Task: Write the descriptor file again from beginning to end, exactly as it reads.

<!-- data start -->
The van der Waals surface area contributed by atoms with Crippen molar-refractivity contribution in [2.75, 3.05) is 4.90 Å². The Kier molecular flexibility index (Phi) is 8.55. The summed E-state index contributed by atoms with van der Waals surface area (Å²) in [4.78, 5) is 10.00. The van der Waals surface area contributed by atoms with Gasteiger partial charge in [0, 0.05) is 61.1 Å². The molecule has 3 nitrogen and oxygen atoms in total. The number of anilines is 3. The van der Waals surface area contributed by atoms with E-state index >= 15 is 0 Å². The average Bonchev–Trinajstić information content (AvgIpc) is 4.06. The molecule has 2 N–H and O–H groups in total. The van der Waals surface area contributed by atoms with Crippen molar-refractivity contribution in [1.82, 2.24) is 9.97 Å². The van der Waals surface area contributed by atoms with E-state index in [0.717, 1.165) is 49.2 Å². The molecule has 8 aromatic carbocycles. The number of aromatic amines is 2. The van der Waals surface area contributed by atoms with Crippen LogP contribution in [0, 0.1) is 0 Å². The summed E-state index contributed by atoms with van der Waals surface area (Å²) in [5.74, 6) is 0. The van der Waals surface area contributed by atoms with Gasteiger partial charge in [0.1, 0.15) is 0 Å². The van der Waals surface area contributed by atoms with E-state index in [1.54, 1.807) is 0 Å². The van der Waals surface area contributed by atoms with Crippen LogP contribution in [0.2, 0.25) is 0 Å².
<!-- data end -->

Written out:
The van der Waals surface area contributed by atoms with Crippen molar-refractivity contribution in [2.75, 3.05) is 4.90 Å². The Kier molecular flexibility index (Phi) is 8.55. The summed E-state index contributed by atoms with van der Waals surface area (Å²) in [4.78, 5) is 10.00. The van der Waals surface area contributed by atoms with Gasteiger partial charge in [0, 0.05) is 61.1 Å². The molecule has 3 nitrogen and oxygen atoms in total. The number of anilines is 3. The van der Waals surface area contributed by atoms with E-state index >= 15 is 0 Å². The average Bonchev–Trinajstić information content (AvgIpc) is 4.06. The molecule has 2 N–H and O–H groups in total. The van der Waals surface area contributed by atoms with Crippen molar-refractivity contribution in [1.82, 2.24) is 9.97 Å². The van der Waals surface area contributed by atoms with E-state index in [0.717, 1.165) is 49.2 Å². The molecule has 8 aromatic carbocycles. The number of aromatic amines is 2. The van der Waals surface area contributed by atoms with Crippen LogP contribution in [0, 0.1) is 0 Å². The summed E-state index contributed by atoms with van der Waals surface area (Å²) in [5.74, 6) is 0. The van der Waals surface area contributed by atoms with Gasteiger partial charge in [0.1, 0.15) is 0 Å². The van der Waals surface area contributed by atoms with E-state index in [1.54, 1.807) is 0 Å². The van der Waals surface area contributed by atoms with Crippen LogP contribution in [0.2, 0.25) is 0 Å².